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Much did it taunt the humble Light

Man and Maidens wheel, They themselves make the reel, And their music's a prey which they seize; It plays not for them,-what matter? 'tis theirs; And if they had care, it has scattered their cares, While they dance, crying, “Long as ye please!”

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That now, when day was fled, and night
Hushed the dark earth, fast closing weary eyes,
A very reptile could presume
To show her taper in the gloom,
As if in rivalship with One
Who sate a ruler on his throne
Erected in the skies.

"Exalted Star!" the Worm replied,
"Abate this unbecoming pride,

Or with a less uneasy lustre shine;
Thou shrink'st as momently thy rays
Are mastered by the breathing haze;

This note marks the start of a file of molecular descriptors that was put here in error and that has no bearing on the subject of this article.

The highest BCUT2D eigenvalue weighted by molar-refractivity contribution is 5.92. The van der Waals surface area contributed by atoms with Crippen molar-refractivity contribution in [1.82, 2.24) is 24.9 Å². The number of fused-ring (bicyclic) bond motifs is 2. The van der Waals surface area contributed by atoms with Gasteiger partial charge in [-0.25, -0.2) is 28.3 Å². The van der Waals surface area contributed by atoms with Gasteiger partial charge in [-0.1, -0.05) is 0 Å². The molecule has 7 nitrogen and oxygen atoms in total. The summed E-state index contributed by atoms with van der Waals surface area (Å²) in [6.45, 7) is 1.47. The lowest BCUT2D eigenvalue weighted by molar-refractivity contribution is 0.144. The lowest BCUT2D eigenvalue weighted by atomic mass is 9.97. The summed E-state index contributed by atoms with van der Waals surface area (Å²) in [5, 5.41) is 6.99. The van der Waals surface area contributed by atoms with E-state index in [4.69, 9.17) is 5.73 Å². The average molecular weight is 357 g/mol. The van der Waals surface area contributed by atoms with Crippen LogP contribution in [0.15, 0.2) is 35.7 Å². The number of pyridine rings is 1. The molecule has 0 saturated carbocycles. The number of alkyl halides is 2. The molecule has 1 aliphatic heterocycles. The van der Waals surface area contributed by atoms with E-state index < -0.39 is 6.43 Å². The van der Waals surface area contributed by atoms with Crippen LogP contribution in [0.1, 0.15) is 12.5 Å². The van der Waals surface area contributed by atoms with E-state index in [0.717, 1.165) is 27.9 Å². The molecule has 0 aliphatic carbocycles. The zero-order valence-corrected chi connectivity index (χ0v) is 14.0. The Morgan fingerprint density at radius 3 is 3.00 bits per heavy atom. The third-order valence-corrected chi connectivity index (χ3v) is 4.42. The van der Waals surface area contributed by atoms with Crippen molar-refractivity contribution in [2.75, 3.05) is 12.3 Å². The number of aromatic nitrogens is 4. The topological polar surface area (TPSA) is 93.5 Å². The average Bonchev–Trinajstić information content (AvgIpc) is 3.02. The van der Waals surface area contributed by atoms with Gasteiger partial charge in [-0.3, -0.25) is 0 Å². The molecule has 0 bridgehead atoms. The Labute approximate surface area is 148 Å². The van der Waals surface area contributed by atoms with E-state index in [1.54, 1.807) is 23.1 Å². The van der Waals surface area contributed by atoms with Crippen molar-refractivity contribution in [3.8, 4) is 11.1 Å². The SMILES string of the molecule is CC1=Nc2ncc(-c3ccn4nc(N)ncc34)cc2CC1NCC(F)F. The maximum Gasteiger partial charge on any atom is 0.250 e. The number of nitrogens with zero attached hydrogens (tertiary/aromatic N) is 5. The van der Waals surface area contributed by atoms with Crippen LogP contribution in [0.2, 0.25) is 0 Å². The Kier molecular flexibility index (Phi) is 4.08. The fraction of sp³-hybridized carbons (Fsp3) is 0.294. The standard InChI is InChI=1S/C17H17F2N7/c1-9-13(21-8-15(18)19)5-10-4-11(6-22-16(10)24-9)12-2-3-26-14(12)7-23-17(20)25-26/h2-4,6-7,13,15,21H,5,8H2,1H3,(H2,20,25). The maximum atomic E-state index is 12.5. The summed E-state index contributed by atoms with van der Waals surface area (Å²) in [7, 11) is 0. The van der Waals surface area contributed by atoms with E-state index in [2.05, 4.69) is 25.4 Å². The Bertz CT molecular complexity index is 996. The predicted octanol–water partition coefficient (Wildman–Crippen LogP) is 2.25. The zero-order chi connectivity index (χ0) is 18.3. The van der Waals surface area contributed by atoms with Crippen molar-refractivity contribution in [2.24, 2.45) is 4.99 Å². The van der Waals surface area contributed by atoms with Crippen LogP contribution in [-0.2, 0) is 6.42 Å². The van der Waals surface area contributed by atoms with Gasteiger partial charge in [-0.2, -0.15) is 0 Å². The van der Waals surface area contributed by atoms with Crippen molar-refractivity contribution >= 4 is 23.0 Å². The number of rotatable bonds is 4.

While neither mist, nor thickest cloud
That shapes in heaven its murky shroud,
Hath power to injure mine.

But not for this do I aspire

To match the spark of local fire,

That at my will burns on the dewy lawn,
With thy acknowledged glories;-No!
Yet, thus upbraided, I may show
What favours do attend me here,
Till, like thyself, I disappear
Before the purple dawn."

When this in modest guise was said,
Across the welkin seemed to spread

A boding sound-for aught but sleep unfit!
Hills quaked, the rivers backward ran;
That Star, so proud of late, looked wan;
And reeled with visionary stir

In the blue depth, like Lucifer

Cast headlong to the pit!

Fire raged: and, when the spangled floor

Of ancient ether was no more,

New heavens succeeded, by the dream brought forth:
And all the happy Souls that rode